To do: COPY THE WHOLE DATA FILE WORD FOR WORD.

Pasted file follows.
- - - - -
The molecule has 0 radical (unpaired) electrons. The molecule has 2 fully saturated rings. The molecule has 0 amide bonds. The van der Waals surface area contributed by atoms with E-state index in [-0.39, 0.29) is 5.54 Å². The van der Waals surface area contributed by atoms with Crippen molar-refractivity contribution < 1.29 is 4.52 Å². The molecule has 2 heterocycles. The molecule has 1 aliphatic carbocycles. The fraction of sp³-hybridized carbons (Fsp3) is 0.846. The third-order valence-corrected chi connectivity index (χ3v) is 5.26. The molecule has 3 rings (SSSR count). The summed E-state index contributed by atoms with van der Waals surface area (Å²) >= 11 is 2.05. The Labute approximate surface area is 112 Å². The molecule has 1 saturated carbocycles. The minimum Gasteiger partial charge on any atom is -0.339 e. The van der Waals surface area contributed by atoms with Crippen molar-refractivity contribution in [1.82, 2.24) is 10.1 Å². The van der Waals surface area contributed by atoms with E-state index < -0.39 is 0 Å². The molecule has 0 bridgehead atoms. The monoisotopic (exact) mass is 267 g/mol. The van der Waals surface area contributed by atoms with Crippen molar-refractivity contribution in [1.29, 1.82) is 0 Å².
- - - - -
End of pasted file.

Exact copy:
The molecule has 0 radical (unpaired) electrons. The molecule has 2 fully saturated rings. The molecule has 0 amide bonds. The van der Waals surface area contributed by atoms with E-state index in [-0.39, 0.29) is 5.54 Å². The van der Waals surface area contributed by atoms with Crippen molar-refractivity contribution < 1.29 is 4.52 Å². The molecule has 2 heterocycles. The molecule has 1 aliphatic carbocycles. The fraction of sp³-hybridized carbons (Fsp3) is 0.846. The third-order valence-corrected chi connectivity index (χ3v) is 5.26. The molecule has 3 rings (SSSR count). The summed E-state index contributed by atoms with van der Waals surface area (Å²) >= 11 is 2.05. The Labute approximate surface area is 112 Å². The molecule has 1 saturated carbocycles. The minimum Gasteiger partial charge on any atom is -0.339 e. The van der Waals surface area contributed by atoms with Crippen molar-refractivity contribution in [1.82, 2.24) is 10.1 Å². The van der Waals surface area contributed by atoms with E-state index < -0.39 is 0 Å². The molecule has 0 bridgehead atoms. The monoisotopic (exact) mass is 267 g/mol. The van der Waals surface area contributed by atoms with Crippen molar-refractivity contribution in [1.29, 1.82) is 0 Å².